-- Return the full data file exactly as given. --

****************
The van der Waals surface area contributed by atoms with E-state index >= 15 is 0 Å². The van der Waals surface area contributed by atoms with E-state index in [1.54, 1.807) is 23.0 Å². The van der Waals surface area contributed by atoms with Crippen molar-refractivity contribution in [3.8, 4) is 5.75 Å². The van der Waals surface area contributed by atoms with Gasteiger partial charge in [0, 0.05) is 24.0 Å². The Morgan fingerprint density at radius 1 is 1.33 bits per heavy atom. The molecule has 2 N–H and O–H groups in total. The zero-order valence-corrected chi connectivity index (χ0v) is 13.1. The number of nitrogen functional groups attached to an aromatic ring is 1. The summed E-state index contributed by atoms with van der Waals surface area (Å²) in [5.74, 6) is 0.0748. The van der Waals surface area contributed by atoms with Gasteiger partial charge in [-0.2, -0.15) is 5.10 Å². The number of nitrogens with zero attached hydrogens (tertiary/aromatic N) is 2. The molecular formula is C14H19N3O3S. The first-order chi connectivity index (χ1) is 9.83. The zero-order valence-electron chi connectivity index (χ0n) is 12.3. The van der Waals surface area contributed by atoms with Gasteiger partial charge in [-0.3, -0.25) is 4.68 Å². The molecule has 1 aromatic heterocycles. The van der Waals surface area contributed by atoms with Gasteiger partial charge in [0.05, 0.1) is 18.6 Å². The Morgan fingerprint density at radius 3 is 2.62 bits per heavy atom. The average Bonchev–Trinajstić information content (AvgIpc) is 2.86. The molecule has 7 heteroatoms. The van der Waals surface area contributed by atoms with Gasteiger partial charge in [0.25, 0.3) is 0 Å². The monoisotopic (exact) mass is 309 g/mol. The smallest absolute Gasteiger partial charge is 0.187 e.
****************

The van der Waals surface area contributed by atoms with E-state index >= 15 is 0 Å². The van der Waals surface area contributed by atoms with E-state index in [1.54, 1.807) is 23.0 Å². The van der Waals surface area contributed by atoms with Crippen molar-refractivity contribution in [3.8, 4) is 5.75 Å². The van der Waals surface area contributed by atoms with Gasteiger partial charge in [0, 0.05) is 24.0 Å². The Morgan fingerprint density at radius 1 is 1.33 bits per heavy atom. The molecule has 2 N–H and O–H groups in total. The zero-order valence-corrected chi connectivity index (χ0v) is 13.1. The number of nitrogen functional groups attached to an aromatic ring is 1. The summed E-state index contributed by atoms with van der Waals surface area (Å²) in [5.74, 6) is 0.0748. The van der Waals surface area contributed by atoms with Gasteiger partial charge in [-0.2, -0.15) is 5.10 Å². The number of nitrogens with zero attached hydrogens (tertiary/aromatic N) is 2. The molecular formula is C14H19N3O3S. The first-order chi connectivity index (χ1) is 9.83. The zero-order valence-electron chi connectivity index (χ0n) is 12.3. The van der Waals surface area contributed by atoms with Gasteiger partial charge in [-0.3, -0.25) is 4.68 Å². The molecule has 1 aromatic heterocycles. The van der Waals surface area contributed by atoms with Gasteiger partial charge in [0.05, 0.1) is 18.6 Å². The Morgan fingerprint density at radius 3 is 2.62 bits per heavy atom. The average Bonchev–Trinajstić information content (AvgIpc) is 2.86. The molecule has 7 heteroatoms. The van der Waals surface area contributed by atoms with Gasteiger partial charge in [0.25, 0.3) is 0 Å². The monoisotopic (exact) mass is 309 g/mol. The smallest absolute Gasteiger partial charge is 0.187 e.